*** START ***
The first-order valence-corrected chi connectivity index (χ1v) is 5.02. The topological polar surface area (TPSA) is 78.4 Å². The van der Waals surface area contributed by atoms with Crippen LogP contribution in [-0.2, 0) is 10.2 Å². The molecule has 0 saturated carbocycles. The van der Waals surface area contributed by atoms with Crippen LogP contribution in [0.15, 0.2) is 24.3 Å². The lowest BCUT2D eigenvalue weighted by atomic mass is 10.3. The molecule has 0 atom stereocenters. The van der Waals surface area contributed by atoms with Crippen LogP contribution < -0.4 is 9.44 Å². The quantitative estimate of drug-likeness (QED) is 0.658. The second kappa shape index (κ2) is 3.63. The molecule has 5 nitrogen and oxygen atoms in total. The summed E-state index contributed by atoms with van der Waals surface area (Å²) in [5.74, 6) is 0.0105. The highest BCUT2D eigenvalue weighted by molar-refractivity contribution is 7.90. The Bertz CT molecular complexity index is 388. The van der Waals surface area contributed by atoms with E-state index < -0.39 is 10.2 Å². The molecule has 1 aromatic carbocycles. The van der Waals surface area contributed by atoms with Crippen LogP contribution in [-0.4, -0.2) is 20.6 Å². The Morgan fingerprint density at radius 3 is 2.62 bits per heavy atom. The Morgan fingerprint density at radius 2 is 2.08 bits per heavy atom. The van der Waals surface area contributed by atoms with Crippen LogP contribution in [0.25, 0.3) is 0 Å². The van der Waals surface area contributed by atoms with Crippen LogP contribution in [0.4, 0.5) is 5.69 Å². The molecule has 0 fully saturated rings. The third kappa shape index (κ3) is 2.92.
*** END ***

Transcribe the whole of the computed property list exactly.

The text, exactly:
The first-order valence-corrected chi connectivity index (χ1v) is 5.02. The topological polar surface area (TPSA) is 78.4 Å². The van der Waals surface area contributed by atoms with Crippen LogP contribution in [-0.2, 0) is 10.2 Å². The molecule has 0 saturated carbocycles. The van der Waals surface area contributed by atoms with Crippen LogP contribution in [0.15, 0.2) is 24.3 Å². The lowest BCUT2D eigenvalue weighted by atomic mass is 10.3. The molecule has 0 atom stereocenters. The van der Waals surface area contributed by atoms with Crippen LogP contribution < -0.4 is 9.44 Å². The quantitative estimate of drug-likeness (QED) is 0.658. The second kappa shape index (κ2) is 3.63. The molecule has 5 nitrogen and oxygen atoms in total. The summed E-state index contributed by atoms with van der Waals surface area (Å²) in [5.74, 6) is 0.0105. The highest BCUT2D eigenvalue weighted by molar-refractivity contribution is 7.90. The Bertz CT molecular complexity index is 388. The van der Waals surface area contributed by atoms with E-state index < -0.39 is 10.2 Å². The molecule has 1 aromatic carbocycles. The van der Waals surface area contributed by atoms with Crippen LogP contribution in [-0.4, -0.2) is 20.6 Å². The Morgan fingerprint density at radius 3 is 2.62 bits per heavy atom. The Morgan fingerprint density at radius 2 is 2.08 bits per heavy atom. The van der Waals surface area contributed by atoms with Crippen LogP contribution in [0.25, 0.3) is 0 Å². The van der Waals surface area contributed by atoms with Crippen LogP contribution in [0.4, 0.5) is 5.69 Å². The molecule has 0 fully saturated rings. The third kappa shape index (κ3) is 2.92.